YouTube is, as Susan Wojcicki says in our feature story, its own medium. YouTubers create this remarkable connection between themselves and their fans, but the relationship takes place on screen with the YouTuber talking to a camera and responding to comments. That’s what makes DigiTour, an L.A.-based social media and music event company, so fascinating, because it’s moving that relationship from the screen to IRL.
“We were interested in these emerging artists who already had an immense following online,” says Meridith Valiando Rojas, cofounder of DigiTour Media along with her husband, Chris Rojas. She previously worked at major record labels like Capitol Records and Columbia Records, where she supervised everything from talent scouting to artist development during production.
DigiTour started in 2011 with music. The Rojases organized the first YouTube music tour with popular artists such as Christina Grimmie (who now has 2.7 million subscribers) and Dave Days (1.6 million subscribers).
Musicians can sing in concert much like they do in their videos. DigiTour got really interesting once it realized that it could create a live experience for other YouTubers, as well as Vine and Instagram personalities. “We wanted to elevate what they had created on their platforms and turn it into a live performance,” says Meridith, “but also didn’t want it to be too scripted, because these fans wanted to see their stars in an authentic way.”
Meridith admits, “A lot of people were wondering what ‘vloggers’ would do on stage.” Frankly, for a lot of the audience, it’s enough to just see their favorite stars live. The challenge was to take it one step further. DigiTour works to identify each performer’s strong suit–whether it’s beauty, advice, comedy, or music–and collaborate with them to create a performance. “We enlisted top-tier improv coaches,” Meridith says, “put them in choreography classes.”
The result? A “set list” like no other. Multiple vloggers gather onstage to play improv games “Who’s Line Is It Anyway?” style and do audience Q&As. Some style YouTubers do a makeup challenge where fans and other vloggers join them on stage to get a makeover. “We even had a ‘Dancing with the Stars: O2L Edition’ where we brought fans on stage,” Meridith says. “I think that got the most screams.” A big-screen Twitt-o-meter ensured fan interaction stayed at a high with superlative questions like, “who’s got the best hair?”
Although Vine is consumed in six-second loops, DigiTour has found a way to translate micro-vlogging artists’ talents on stage far beyond that. Musically inclined Viners like Shawn Mendes (2.9 million followers) and Austin Mahone (905,000 followers) give full-fledged concert performances, while others like the comedic duo Jack & Jack (4.2 million followers) do a mix of live challenges, fan interaction, and comedic segments focused around popular characters they’ve introduced in their Vines. DigiTour events now feature about 40% of their talent from Vine.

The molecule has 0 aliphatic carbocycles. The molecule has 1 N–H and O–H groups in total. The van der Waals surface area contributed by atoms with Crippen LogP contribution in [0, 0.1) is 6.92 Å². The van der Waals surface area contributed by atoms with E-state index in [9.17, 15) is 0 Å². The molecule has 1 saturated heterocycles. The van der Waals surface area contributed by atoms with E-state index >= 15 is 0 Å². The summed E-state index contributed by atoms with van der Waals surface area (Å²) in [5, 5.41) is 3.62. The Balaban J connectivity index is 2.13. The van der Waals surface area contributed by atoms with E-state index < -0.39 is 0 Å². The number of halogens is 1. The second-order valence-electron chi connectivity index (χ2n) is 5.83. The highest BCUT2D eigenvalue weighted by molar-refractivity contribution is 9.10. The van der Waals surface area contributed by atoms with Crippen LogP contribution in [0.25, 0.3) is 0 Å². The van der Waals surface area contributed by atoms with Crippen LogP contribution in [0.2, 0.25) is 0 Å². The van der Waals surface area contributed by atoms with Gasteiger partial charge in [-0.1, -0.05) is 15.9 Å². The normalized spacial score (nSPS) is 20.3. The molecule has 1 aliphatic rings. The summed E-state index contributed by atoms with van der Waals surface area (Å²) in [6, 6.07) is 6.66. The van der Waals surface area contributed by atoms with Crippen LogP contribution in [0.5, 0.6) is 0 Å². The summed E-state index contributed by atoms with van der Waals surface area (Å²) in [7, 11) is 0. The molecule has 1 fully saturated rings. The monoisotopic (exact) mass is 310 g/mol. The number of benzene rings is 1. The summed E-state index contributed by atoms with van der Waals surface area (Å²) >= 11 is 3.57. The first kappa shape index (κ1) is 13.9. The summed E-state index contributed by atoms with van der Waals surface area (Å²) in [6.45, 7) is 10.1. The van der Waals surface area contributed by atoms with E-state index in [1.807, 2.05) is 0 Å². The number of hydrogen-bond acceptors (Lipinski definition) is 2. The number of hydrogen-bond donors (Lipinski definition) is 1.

This flexible definition of who can be a “performer” has been a boon to DigiTour’s growth. Its flagship event, a full-day affair called DigiFest, features about 70 to 80 performers spread across three stages. The festival charges a $35 general admission and $100 for VIP access (about 10% of the tickets), which gets them a pre-show meet-and-greet, early entry, and a commemorative poster. The most recent one, in New York City in early June, attracted an audience of 12,500 shrieking teens.
Then there’s the DigiTour itself, which runs for about three to four weeks and sees 20,000 to 60,000 fans in total. These are typically anchored around a single headlining act and a few direct supporting acts. “We use the festival as a testing ground for those 70-80 performers,” says Ms. Rojas, “and put our resources behind the real breakout stars for a full headlining tour.” Jack & Jack will kick off a tour starting August 17.
DigiTour’s specific demographic–girls between 14 and 17–is particularly attractive to brands such as Hasbro, Intel, and Sony. They get involved through organized pop-ups and hotspots. At DigiFest NYC this past June, Instagram hosted a prom center with a DJ, lounge-y furniture, photo booths, and occasional surprise visits from the talent. There was also an Invisalign-sponsored kissing booth that generated a daylong queue.
With audiences that have grown up as digital natives, a selfie of a kiss on the cheek from their favorite YouTube or Vine star is worth a lot more than $35. “For a lot of these girls, it’s their first concert ever,” Meridith says. “We had to give earplugs to the parents.”